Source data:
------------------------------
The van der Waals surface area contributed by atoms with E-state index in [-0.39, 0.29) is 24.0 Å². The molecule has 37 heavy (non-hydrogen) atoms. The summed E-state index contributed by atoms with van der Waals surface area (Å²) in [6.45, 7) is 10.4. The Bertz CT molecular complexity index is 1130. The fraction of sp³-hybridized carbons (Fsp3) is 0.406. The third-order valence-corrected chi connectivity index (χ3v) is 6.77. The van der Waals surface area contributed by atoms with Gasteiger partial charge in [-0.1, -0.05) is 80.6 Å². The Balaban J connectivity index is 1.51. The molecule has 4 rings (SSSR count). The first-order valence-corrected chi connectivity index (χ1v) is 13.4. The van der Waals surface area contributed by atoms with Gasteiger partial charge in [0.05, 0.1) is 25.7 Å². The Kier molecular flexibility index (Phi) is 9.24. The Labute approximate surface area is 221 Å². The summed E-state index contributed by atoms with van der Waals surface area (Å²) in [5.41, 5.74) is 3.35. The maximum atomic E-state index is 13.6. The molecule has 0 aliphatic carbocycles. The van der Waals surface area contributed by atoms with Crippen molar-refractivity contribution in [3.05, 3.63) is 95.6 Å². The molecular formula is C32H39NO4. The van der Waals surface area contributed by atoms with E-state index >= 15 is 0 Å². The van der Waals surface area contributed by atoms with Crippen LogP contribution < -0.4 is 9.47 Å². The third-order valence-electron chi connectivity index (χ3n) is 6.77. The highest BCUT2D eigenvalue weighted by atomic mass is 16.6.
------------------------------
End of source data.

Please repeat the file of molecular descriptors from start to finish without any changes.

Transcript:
The van der Waals surface area contributed by atoms with E-state index in [-0.39, 0.29) is 24.0 Å². The molecule has 37 heavy (non-hydrogen) atoms. The summed E-state index contributed by atoms with van der Waals surface area (Å²) in [6.45, 7) is 10.4. The Bertz CT molecular complexity index is 1130. The fraction of sp³-hybridized carbons (Fsp3) is 0.406. The third-order valence-corrected chi connectivity index (χ3v) is 6.77. The van der Waals surface area contributed by atoms with Gasteiger partial charge in [-0.1, -0.05) is 80.6 Å². The Balaban J connectivity index is 1.51. The molecule has 4 rings (SSSR count). The first-order valence-corrected chi connectivity index (χ1v) is 13.4. The van der Waals surface area contributed by atoms with Gasteiger partial charge in [0.05, 0.1) is 25.7 Å². The Kier molecular flexibility index (Phi) is 9.24. The Labute approximate surface area is 221 Å². The summed E-state index contributed by atoms with van der Waals surface area (Å²) in [5.41, 5.74) is 3.35. The maximum atomic E-state index is 13.6. The molecule has 0 aliphatic carbocycles. The van der Waals surface area contributed by atoms with Crippen molar-refractivity contribution in [3.05, 3.63) is 95.6 Å². The molecular formula is C32H39NO4. The van der Waals surface area contributed by atoms with E-state index >= 15 is 0 Å². The van der Waals surface area contributed by atoms with Crippen LogP contribution < -0.4 is 9.47 Å². The third-order valence-electron chi connectivity index (χ3n) is 6.77. The highest BCUT2D eigenvalue weighted by atomic mass is 16.6.